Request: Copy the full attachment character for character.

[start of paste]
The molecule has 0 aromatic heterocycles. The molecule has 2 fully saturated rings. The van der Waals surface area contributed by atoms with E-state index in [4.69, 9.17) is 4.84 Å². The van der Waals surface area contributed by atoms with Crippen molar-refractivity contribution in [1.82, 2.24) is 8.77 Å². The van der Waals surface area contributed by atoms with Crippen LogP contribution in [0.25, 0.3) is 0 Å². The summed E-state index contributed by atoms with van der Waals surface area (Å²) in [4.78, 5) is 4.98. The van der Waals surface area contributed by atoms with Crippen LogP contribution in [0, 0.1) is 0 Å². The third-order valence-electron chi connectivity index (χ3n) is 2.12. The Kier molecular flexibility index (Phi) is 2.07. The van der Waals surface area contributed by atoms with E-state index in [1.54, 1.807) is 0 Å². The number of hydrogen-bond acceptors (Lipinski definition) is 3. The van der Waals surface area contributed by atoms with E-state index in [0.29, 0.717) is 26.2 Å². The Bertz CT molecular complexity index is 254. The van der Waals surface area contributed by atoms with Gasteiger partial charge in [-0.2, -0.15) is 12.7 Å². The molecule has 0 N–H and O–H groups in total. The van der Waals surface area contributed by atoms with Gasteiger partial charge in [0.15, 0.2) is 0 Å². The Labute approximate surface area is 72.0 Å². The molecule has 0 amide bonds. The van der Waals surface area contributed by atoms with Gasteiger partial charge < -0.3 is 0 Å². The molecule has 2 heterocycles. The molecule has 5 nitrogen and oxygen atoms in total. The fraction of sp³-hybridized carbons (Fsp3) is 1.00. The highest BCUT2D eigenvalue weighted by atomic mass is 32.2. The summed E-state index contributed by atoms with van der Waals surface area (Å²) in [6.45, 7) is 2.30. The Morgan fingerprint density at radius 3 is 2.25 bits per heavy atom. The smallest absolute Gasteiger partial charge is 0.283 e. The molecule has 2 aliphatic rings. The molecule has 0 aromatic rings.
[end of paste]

The molecule has 0 aromatic heterocycles. The molecule has 2 fully saturated rings. The van der Waals surface area contributed by atoms with E-state index in [4.69, 9.17) is 4.84 Å². The van der Waals surface area contributed by atoms with Crippen molar-refractivity contribution in [1.82, 2.24) is 8.77 Å². The van der Waals surface area contributed by atoms with Crippen LogP contribution in [0.25, 0.3) is 0 Å². The summed E-state index contributed by atoms with van der Waals surface area (Å²) in [4.78, 5) is 4.98. The van der Waals surface area contributed by atoms with Crippen LogP contribution in [0, 0.1) is 0 Å². The third-order valence-electron chi connectivity index (χ3n) is 2.12. The Kier molecular flexibility index (Phi) is 2.07. The van der Waals surface area contributed by atoms with E-state index in [1.54, 1.807) is 0 Å². The number of hydrogen-bond acceptors (Lipinski definition) is 3. The van der Waals surface area contributed by atoms with E-state index in [0.29, 0.717) is 26.2 Å². The Bertz CT molecular complexity index is 254. The van der Waals surface area contributed by atoms with Gasteiger partial charge in [-0.2, -0.15) is 12.7 Å². The molecule has 0 N–H and O–H groups in total. The van der Waals surface area contributed by atoms with Gasteiger partial charge in [0.15, 0.2) is 0 Å². The Labute approximate surface area is 72.0 Å². The molecule has 0 amide bonds. The van der Waals surface area contributed by atoms with Gasteiger partial charge < -0.3 is 0 Å². The molecule has 2 heterocycles. The molecule has 5 nitrogen and oxygen atoms in total. The fraction of sp³-hybridized carbons (Fsp3) is 1.00. The highest BCUT2D eigenvalue weighted by atomic mass is 32.2. The summed E-state index contributed by atoms with van der Waals surface area (Å²) in [6.45, 7) is 2.30. The Morgan fingerprint density at radius 3 is 2.25 bits per heavy atom. The smallest absolute Gasteiger partial charge is 0.283 e. The molecule has 2 aliphatic rings. The molecule has 0 aromatic rings.